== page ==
FCC gives utilities, other industries green light to deploy broadband in 900 MHz band

Published on May 13, 2020 by Kim Riley

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A portion of the 900 megahertz (MHz) band, which is currently designated for narrowband land mobile radio communications and primarily used by utility, transportation, manufacturing, and petrochemical companies, will now be available to those industries to develop and deploy critical wireless broadband technologies and services.

The Federal Communications Commission (FCC) on Wednesday voted to make 6 MHz of low-band spectrum available for broadband licenses on a county-by-county basis while reserving the remaining 4 MHz of spectrum for continued narrowband operations.
“The @FCC appropriately balanced the need for new broadband spectrum while protecting incumbent licensees, including electric companies,” tweeted Philip Moeller, executive vice president of the Business Operations Group and regulatory affairs at the Edison Electric Institute (EEI), which represents the nation’s investor-owned utilities.

“This will enhance energy grid security & resiliency while protecting the existing complex systems that support mission-critical operations,” Moeller tweeted on May 13.

Specifically, the FCC said it approved a Report and Order, an Order of Proposed Modification, and two Orders that realign the band and establish a transition mechanism based primarily on negotiations between prospective broadband licensees and existing narrowband incumbent licensees.

“The transition will enable next-generation, mission-critical applications not available via current narrowband systems and help meet the evolving technological needs of industries that provide crucial services to the American public,” according to the commission’s statement.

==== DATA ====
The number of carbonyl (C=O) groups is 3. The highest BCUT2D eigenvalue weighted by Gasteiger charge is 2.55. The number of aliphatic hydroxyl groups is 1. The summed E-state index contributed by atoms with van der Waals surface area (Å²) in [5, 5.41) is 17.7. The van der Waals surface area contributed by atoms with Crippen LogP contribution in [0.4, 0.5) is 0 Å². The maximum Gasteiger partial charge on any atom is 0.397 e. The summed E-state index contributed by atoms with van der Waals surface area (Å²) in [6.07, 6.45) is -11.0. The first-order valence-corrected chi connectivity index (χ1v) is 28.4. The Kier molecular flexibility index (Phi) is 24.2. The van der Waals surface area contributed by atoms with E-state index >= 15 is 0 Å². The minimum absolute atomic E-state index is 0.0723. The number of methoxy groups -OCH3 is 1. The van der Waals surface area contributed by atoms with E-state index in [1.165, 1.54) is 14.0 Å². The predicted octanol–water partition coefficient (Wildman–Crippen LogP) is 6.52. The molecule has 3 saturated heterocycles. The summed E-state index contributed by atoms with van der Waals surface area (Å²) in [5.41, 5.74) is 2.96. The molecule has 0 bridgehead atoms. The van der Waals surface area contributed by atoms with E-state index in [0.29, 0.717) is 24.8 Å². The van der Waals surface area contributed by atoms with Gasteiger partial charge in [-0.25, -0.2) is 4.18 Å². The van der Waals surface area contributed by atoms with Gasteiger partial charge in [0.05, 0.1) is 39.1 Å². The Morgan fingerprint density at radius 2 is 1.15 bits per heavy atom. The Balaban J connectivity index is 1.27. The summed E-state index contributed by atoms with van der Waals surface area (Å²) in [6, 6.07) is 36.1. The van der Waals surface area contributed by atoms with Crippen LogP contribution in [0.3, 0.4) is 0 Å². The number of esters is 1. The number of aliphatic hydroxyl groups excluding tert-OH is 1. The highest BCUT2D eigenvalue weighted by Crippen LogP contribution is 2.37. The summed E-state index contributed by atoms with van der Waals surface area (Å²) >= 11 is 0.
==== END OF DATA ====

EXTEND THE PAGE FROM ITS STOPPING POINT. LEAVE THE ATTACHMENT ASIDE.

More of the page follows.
“Ameren could not be more pleased that the chairman and the other commissioners have paved the way for this company to deploy a smarter, stronger and more secure communications network with far greater bandwidth,” said John Hughes, director of network engineering for power company Ameren Corp. “We thank the FCC for all its hard work in crafting a decision that will support a future where broadband plays a key role in the control and management of our network, thereby allowing us to provide enhanced service to our customers.”

The FCC’s item also establishes rules to prevent broadband applicants from receiving windfalls and includes application requirements and operating and technical rules applicable to the new 900 MHz broadband licenses.

“This order comes at a vital time, as industry demand for private LTE networks is growing but low-band spectrum options to serve these critical needs are scarce,” said Rob Schwartz, president of the publicly traded Anterix, the largest holder of licensed spectrum in the 900 MHz band.

Schwartz said the new private LTE networks will offer opportunities for critical infrastructure and enterprise customers “to bolster efficiency, resiliency and cybersecurity, and we’re gratified the FCC had the foresight to move forward and recognize the transformative power of broadband.”

In commending the FCC’s action, Southern Linc Director of Legal and External Affairs Michael Rosenthal also lauded the tremendous benefits that LTE technology can bring to the electricity sector of the economy.

“LTE can support grid modernization, the integration of renewable energy sources, enhanced cybersecurity, and other innovations,” Rosenthal said. “Expanding the private LTE ecosystem will lead to reduced equipment costs and a growing portfolio of technology choices for this essential segment of America’s infrastructure.”

In addition, the FCC’s item will modify the Association of American Railroads’ existing nationwide ribbon license in the 900 MHz band to facilitate the transition of the band without disruptions to railroads’ operations and to enable significant railroad safety upgrades.

And as part of today’s action, the FCC also announced a partial lifting of the 900 MHz application freeze to permit existing licensees to file applications to relocate their narrowband operations as part of a transition plan.